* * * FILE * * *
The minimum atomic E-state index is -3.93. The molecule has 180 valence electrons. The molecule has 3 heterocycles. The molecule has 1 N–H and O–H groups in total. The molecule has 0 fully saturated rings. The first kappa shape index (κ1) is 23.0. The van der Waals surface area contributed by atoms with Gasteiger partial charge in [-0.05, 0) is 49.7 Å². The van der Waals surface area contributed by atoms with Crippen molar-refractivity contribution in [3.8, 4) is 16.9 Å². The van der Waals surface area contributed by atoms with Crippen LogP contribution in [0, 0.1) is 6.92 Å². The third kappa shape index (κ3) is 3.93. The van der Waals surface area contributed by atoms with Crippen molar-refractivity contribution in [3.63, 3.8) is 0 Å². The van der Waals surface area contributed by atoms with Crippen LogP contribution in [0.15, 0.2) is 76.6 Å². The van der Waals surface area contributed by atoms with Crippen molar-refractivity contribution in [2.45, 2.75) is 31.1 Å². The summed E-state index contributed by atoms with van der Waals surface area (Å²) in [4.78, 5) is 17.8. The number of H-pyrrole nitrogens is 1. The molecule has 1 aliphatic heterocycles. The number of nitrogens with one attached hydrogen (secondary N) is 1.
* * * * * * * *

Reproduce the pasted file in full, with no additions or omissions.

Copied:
The minimum atomic E-state index is -3.93. The molecule has 180 valence electrons. The molecule has 3 heterocycles. The molecule has 1 N–H and O–H groups in total. The molecule has 0 fully saturated rings. The first kappa shape index (κ1) is 23.0. The van der Waals surface area contributed by atoms with Gasteiger partial charge in [-0.05, 0) is 49.7 Å². The van der Waals surface area contributed by atoms with Crippen molar-refractivity contribution in [3.8, 4) is 16.9 Å². The van der Waals surface area contributed by atoms with Crippen LogP contribution in [0, 0.1) is 6.92 Å². The third kappa shape index (κ3) is 3.93. The van der Waals surface area contributed by atoms with Crippen molar-refractivity contribution in [3.63, 3.8) is 0 Å². The van der Waals surface area contributed by atoms with Crippen LogP contribution in [0.15, 0.2) is 76.6 Å². The van der Waals surface area contributed by atoms with Crippen molar-refractivity contribution in [2.45, 2.75) is 31.1 Å². The summed E-state index contributed by atoms with van der Waals surface area (Å²) in [4.78, 5) is 17.8. The number of H-pyrrole nitrogens is 1. The molecule has 1 aliphatic heterocycles. The number of nitrogens with one attached hydrogen (secondary N) is 1.